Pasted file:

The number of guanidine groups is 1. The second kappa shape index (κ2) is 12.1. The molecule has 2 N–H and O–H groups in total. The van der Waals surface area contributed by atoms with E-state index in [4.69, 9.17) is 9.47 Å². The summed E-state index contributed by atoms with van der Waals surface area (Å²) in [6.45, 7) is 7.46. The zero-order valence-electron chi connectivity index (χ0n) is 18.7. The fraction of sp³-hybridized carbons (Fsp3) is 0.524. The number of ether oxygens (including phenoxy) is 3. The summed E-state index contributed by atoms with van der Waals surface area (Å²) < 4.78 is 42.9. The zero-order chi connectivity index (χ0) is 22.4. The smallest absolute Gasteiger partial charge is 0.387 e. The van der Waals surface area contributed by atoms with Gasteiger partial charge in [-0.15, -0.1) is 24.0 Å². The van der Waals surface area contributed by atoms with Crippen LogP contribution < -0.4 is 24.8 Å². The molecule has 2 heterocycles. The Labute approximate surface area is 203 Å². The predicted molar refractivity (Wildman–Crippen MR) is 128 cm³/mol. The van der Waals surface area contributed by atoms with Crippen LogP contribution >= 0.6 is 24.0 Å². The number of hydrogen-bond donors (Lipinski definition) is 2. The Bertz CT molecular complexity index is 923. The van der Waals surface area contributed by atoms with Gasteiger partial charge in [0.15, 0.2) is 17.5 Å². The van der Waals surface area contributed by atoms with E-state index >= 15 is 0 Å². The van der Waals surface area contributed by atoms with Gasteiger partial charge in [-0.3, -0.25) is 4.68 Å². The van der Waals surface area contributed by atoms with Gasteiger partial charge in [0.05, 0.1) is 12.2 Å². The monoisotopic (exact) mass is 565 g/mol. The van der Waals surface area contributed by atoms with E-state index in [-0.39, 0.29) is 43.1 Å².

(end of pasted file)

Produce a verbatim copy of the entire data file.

The number of guanidine groups is 1. The second kappa shape index (κ2) is 12.1. The molecule has 2 N–H and O–H groups in total. The van der Waals surface area contributed by atoms with E-state index in [4.69, 9.17) is 9.47 Å². The summed E-state index contributed by atoms with van der Waals surface area (Å²) in [6.45, 7) is 7.46. The zero-order valence-electron chi connectivity index (χ0n) is 18.7. The fraction of sp³-hybridized carbons (Fsp3) is 0.524. The number of ether oxygens (including phenoxy) is 3. The summed E-state index contributed by atoms with van der Waals surface area (Å²) < 4.78 is 42.9. The zero-order chi connectivity index (χ0) is 22.4. The smallest absolute Gasteiger partial charge is 0.387 e. The van der Waals surface area contributed by atoms with Gasteiger partial charge in [-0.15, -0.1) is 24.0 Å². The van der Waals surface area contributed by atoms with Crippen LogP contribution < -0.4 is 24.8 Å². The molecule has 2 heterocycles. The Labute approximate surface area is 203 Å². The predicted molar refractivity (Wildman–Crippen MR) is 128 cm³/mol. The van der Waals surface area contributed by atoms with Crippen LogP contribution >= 0.6 is 24.0 Å². The number of hydrogen-bond donors (Lipinski definition) is 2. The Bertz CT molecular complexity index is 923. The van der Waals surface area contributed by atoms with Gasteiger partial charge in [0.15, 0.2) is 17.5 Å². The van der Waals surface area contributed by atoms with E-state index >= 15 is 0 Å². The van der Waals surface area contributed by atoms with Gasteiger partial charge in [-0.3, -0.25) is 4.68 Å². The van der Waals surface area contributed by atoms with Gasteiger partial charge in [0.05, 0.1) is 12.2 Å². The monoisotopic (exact) mass is 565 g/mol. The van der Waals surface area contributed by atoms with E-state index in [-0.39, 0.29) is 43.1 Å².